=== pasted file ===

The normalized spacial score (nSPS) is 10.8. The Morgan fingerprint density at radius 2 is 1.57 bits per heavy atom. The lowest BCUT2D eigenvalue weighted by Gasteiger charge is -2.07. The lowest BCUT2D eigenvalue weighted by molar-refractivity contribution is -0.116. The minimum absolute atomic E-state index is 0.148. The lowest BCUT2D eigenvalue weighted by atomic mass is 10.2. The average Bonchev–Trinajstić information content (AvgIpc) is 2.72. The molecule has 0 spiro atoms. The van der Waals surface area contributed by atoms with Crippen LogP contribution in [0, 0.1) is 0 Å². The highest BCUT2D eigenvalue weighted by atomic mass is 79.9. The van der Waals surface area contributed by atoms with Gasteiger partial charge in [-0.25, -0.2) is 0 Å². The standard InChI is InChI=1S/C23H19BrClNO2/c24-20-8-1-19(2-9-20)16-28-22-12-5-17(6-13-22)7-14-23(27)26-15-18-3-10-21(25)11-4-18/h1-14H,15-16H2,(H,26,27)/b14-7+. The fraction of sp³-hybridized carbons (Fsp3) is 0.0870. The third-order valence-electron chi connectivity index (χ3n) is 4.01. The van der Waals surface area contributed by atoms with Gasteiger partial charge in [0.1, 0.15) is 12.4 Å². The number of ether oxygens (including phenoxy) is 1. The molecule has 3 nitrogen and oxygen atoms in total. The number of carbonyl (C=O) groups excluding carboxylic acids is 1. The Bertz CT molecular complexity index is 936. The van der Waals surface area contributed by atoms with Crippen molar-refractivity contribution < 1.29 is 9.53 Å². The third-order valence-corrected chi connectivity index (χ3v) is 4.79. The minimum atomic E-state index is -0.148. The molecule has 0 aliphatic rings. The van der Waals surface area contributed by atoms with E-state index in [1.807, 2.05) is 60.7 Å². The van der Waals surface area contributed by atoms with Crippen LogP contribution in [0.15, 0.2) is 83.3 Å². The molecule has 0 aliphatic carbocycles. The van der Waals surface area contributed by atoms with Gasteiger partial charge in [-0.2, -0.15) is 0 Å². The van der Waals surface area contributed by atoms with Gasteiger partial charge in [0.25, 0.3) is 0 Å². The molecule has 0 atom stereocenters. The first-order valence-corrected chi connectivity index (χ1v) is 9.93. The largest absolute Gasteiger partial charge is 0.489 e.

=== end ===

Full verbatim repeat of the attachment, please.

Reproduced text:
The normalized spacial score (nSPS) is 10.8. The Morgan fingerprint density at radius 2 is 1.57 bits per heavy atom. The lowest BCUT2D eigenvalue weighted by Gasteiger charge is -2.07. The lowest BCUT2D eigenvalue weighted by molar-refractivity contribution is -0.116. The minimum absolute atomic E-state index is 0.148. The lowest BCUT2D eigenvalue weighted by atomic mass is 10.2. The average Bonchev–Trinajstić information content (AvgIpc) is 2.72. The molecule has 0 spiro atoms. The van der Waals surface area contributed by atoms with Crippen LogP contribution in [0, 0.1) is 0 Å². The highest BCUT2D eigenvalue weighted by atomic mass is 79.9. The van der Waals surface area contributed by atoms with Gasteiger partial charge in [-0.25, -0.2) is 0 Å². The standard InChI is InChI=1S/C23H19BrClNO2/c24-20-8-1-19(2-9-20)16-28-22-12-5-17(6-13-22)7-14-23(27)26-15-18-3-10-21(25)11-4-18/h1-14H,15-16H2,(H,26,27)/b14-7+. The fraction of sp³-hybridized carbons (Fsp3) is 0.0870. The third-order valence-electron chi connectivity index (χ3n) is 4.01. The van der Waals surface area contributed by atoms with Gasteiger partial charge in [0.1, 0.15) is 12.4 Å². The number of ether oxygens (including phenoxy) is 1. The molecule has 3 nitrogen and oxygen atoms in total. The number of carbonyl (C=O) groups excluding carboxylic acids is 1. The Bertz CT molecular complexity index is 936. The van der Waals surface area contributed by atoms with Crippen molar-refractivity contribution < 1.29 is 9.53 Å². The third-order valence-corrected chi connectivity index (χ3v) is 4.79. The minimum atomic E-state index is -0.148. The molecule has 0 aliphatic rings. The van der Waals surface area contributed by atoms with E-state index in [1.807, 2.05) is 60.7 Å². The van der Waals surface area contributed by atoms with Crippen LogP contribution in [0.15, 0.2) is 83.3 Å². The molecule has 0 aliphatic carbocycles. The van der Waals surface area contributed by atoms with Gasteiger partial charge in [-0.2, -0.15) is 0 Å². The van der Waals surface area contributed by atoms with Gasteiger partial charge in [0.25, 0.3) is 0 Å². The molecule has 0 atom stereocenters. The first-order valence-corrected chi connectivity index (χ1v) is 9.93. The largest absolute Gasteiger partial charge is 0.489 e.